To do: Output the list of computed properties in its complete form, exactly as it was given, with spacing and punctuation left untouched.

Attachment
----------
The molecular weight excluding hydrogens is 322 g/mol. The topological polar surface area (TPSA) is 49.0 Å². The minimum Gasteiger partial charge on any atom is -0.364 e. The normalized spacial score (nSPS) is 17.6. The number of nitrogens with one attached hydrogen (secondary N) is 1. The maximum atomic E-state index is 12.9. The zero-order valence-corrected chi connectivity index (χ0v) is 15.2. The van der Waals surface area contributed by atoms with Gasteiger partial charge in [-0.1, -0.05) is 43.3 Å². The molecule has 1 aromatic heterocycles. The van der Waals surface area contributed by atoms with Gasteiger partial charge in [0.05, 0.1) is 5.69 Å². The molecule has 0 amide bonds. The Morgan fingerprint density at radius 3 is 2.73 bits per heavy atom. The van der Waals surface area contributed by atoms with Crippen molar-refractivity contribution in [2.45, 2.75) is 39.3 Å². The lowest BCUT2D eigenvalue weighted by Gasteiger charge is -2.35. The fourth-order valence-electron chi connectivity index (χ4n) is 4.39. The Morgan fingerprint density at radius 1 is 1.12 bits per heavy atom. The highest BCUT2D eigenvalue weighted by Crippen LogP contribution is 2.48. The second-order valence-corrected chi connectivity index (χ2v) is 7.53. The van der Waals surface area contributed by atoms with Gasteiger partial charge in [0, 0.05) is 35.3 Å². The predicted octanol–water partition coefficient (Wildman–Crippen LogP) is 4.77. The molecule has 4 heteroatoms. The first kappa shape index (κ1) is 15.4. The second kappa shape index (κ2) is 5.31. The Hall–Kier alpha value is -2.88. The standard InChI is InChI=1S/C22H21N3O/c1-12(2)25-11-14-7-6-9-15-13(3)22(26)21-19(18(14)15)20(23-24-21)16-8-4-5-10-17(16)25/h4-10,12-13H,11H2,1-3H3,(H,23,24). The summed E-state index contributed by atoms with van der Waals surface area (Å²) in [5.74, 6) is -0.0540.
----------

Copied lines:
The molecular weight excluding hydrogens is 322 g/mol. The topological polar surface area (TPSA) is 49.0 Å². The minimum Gasteiger partial charge on any atom is -0.364 e. The normalized spacial score (nSPS) is 17.6. The number of nitrogens with one attached hydrogen (secondary N) is 1. The maximum atomic E-state index is 12.9. The zero-order valence-corrected chi connectivity index (χ0v) is 15.2. The van der Waals surface area contributed by atoms with Gasteiger partial charge in [-0.1, -0.05) is 43.3 Å². The molecule has 1 aromatic heterocycles. The van der Waals surface area contributed by atoms with Gasteiger partial charge in [0.05, 0.1) is 5.69 Å². The molecule has 0 amide bonds. The Morgan fingerprint density at radius 3 is 2.73 bits per heavy atom. The van der Waals surface area contributed by atoms with Crippen molar-refractivity contribution in [2.45, 2.75) is 39.3 Å². The lowest BCUT2D eigenvalue weighted by Gasteiger charge is -2.35. The fourth-order valence-electron chi connectivity index (χ4n) is 4.39. The Morgan fingerprint density at radius 1 is 1.12 bits per heavy atom. The highest BCUT2D eigenvalue weighted by Crippen LogP contribution is 2.48. The second-order valence-corrected chi connectivity index (χ2v) is 7.53. The van der Waals surface area contributed by atoms with Gasteiger partial charge in [0, 0.05) is 35.3 Å². The predicted octanol–water partition coefficient (Wildman–Crippen LogP) is 4.77. The molecule has 4 heteroatoms. The first kappa shape index (κ1) is 15.4. The second kappa shape index (κ2) is 5.31. The Hall–Kier alpha value is -2.88. The standard InChI is InChI=1S/C22H21N3O/c1-12(2)25-11-14-7-6-9-15-13(3)22(26)21-19(18(14)15)20(23-24-21)16-8-4-5-10-17(16)25/h4-10,12-13H,11H2,1-3H3,(H,23,24). The summed E-state index contributed by atoms with van der Waals surface area (Å²) in [5.74, 6) is -0.0540.